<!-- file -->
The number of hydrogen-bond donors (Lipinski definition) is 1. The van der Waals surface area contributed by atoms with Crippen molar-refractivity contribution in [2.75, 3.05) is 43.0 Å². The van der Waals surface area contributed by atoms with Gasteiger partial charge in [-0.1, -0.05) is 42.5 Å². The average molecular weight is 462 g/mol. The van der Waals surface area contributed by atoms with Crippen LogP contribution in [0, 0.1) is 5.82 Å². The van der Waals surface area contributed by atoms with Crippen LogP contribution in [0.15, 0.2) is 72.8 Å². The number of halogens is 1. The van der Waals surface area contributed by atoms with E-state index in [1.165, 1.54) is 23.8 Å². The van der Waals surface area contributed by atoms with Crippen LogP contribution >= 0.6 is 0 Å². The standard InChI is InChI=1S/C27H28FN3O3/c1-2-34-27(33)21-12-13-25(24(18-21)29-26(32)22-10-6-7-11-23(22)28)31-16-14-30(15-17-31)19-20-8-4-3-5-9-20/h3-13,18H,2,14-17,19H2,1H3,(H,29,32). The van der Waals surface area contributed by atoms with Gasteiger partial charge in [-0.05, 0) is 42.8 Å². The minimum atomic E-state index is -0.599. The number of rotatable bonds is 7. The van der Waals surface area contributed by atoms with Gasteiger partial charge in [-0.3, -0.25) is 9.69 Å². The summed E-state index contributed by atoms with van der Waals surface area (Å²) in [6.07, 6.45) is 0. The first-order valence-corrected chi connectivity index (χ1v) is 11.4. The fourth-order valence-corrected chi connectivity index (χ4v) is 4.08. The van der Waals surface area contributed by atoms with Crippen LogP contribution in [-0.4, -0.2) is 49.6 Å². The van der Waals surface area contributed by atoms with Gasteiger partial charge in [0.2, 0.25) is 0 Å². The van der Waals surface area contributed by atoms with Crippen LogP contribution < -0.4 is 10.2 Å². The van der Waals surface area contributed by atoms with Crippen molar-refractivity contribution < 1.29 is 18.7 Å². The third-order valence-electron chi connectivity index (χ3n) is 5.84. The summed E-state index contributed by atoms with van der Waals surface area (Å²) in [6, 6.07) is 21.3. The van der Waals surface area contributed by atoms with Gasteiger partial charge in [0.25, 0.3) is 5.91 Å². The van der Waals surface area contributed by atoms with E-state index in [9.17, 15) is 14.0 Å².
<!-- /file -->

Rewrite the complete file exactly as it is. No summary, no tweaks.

The number of hydrogen-bond donors (Lipinski definition) is 1. The van der Waals surface area contributed by atoms with Crippen molar-refractivity contribution in [2.75, 3.05) is 43.0 Å². The van der Waals surface area contributed by atoms with Gasteiger partial charge in [-0.1, -0.05) is 42.5 Å². The average molecular weight is 462 g/mol. The van der Waals surface area contributed by atoms with Crippen LogP contribution in [0, 0.1) is 5.82 Å². The van der Waals surface area contributed by atoms with Crippen LogP contribution in [0.15, 0.2) is 72.8 Å². The number of halogens is 1. The van der Waals surface area contributed by atoms with E-state index in [1.165, 1.54) is 23.8 Å². The van der Waals surface area contributed by atoms with Crippen LogP contribution >= 0.6 is 0 Å². The standard InChI is InChI=1S/C27H28FN3O3/c1-2-34-27(33)21-12-13-25(24(18-21)29-26(32)22-10-6-7-11-23(22)28)31-16-14-30(15-17-31)19-20-8-4-3-5-9-20/h3-13,18H,2,14-17,19H2,1H3,(H,29,32). The van der Waals surface area contributed by atoms with Gasteiger partial charge in [-0.05, 0) is 42.8 Å². The minimum atomic E-state index is -0.599. The number of rotatable bonds is 7. The van der Waals surface area contributed by atoms with Gasteiger partial charge in [-0.3, -0.25) is 9.69 Å². The summed E-state index contributed by atoms with van der Waals surface area (Å²) in [6.07, 6.45) is 0. The first-order valence-corrected chi connectivity index (χ1v) is 11.4. The fourth-order valence-corrected chi connectivity index (χ4v) is 4.08. The van der Waals surface area contributed by atoms with Crippen LogP contribution in [-0.4, -0.2) is 49.6 Å². The van der Waals surface area contributed by atoms with Gasteiger partial charge in [0.2, 0.25) is 0 Å². The van der Waals surface area contributed by atoms with Crippen LogP contribution < -0.4 is 10.2 Å². The van der Waals surface area contributed by atoms with Crippen molar-refractivity contribution < 1.29 is 18.7 Å². The third-order valence-electron chi connectivity index (χ3n) is 5.84. The summed E-state index contributed by atoms with van der Waals surface area (Å²) in [6, 6.07) is 21.3. The van der Waals surface area contributed by atoms with Gasteiger partial charge in [0.25, 0.3) is 5.91 Å². The van der Waals surface area contributed by atoms with E-state index in [9.17, 15) is 14.0 Å².